Soot–additive interactions in engine oils
Version of Record online: 16 OCT 2009
Copyright © 2009 John Wiley & Sons, Ltd.
Volume 22, Issue 1, pages 19–36, January 2010
How to Cite
Uy, D., O'Neill, A. E., Simko, S. J. and Gangopadhyay, A. K. (2010), Soot–additive interactions in engine oils. Lubrication Science, 22: 19–36. doi: 10.1002/ls.103
- Issue online: 24 DEC 2009
- Version of Record online: 16 OCT 2009
- engine oil;
- carbon black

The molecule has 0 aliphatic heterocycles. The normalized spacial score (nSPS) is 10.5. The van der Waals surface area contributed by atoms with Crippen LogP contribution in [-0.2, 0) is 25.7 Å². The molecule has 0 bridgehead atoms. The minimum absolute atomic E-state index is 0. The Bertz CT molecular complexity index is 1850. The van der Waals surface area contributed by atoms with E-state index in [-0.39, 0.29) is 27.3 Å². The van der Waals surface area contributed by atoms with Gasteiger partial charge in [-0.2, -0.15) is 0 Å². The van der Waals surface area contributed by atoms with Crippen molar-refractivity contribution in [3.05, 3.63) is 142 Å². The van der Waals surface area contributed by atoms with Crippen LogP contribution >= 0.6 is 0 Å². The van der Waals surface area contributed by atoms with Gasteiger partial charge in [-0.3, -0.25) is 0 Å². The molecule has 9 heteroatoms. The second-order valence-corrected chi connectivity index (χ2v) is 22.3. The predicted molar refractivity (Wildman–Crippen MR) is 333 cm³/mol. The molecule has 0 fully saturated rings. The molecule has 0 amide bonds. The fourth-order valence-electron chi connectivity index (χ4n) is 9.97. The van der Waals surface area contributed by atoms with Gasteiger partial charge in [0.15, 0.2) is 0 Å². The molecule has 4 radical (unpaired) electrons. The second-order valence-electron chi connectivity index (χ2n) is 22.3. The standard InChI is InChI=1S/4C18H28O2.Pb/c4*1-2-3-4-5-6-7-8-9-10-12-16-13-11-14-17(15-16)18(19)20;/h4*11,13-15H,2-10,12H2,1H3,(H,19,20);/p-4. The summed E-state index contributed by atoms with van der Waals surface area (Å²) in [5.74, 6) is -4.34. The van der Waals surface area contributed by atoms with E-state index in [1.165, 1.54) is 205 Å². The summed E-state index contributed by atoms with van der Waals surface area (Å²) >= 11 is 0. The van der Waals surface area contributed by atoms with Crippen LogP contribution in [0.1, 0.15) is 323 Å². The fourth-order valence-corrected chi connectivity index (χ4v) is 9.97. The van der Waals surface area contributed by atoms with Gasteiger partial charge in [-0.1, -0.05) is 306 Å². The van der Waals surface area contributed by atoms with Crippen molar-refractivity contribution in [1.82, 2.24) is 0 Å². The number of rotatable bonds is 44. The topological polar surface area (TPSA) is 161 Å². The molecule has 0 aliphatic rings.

Soot is known to cause engine wear. In this work, we focus on how engine oil formulation affects soot-related wear, and how the lubricant-derived anti-wear film changes when soot is present. Friction and wear experiments of fully and partially formulated diesel engine oils (containing basestock, dispersants and viscosity modifiers) are conducted with a ball-on-disk rig in the presence of carbon black (CB) as a soot surrogate. The friction coefficient was largely unaffected by CB dispersed in the oils, but electrically insulating film formation, an indication of the formation of anti-wear films, was decreased. Wear on the disk was found to either remain the same or decrease when CB was present, depending on the oil formulation. An examination of the lubricant-derived films using Raman and Auger electron spectroscopies found that the presence of more abundant amorphous carbon and lesser amounts of anti-wear film components on the surface was associated with higher wear. Copyright © 2009 John Wiley & Sons, Ltd.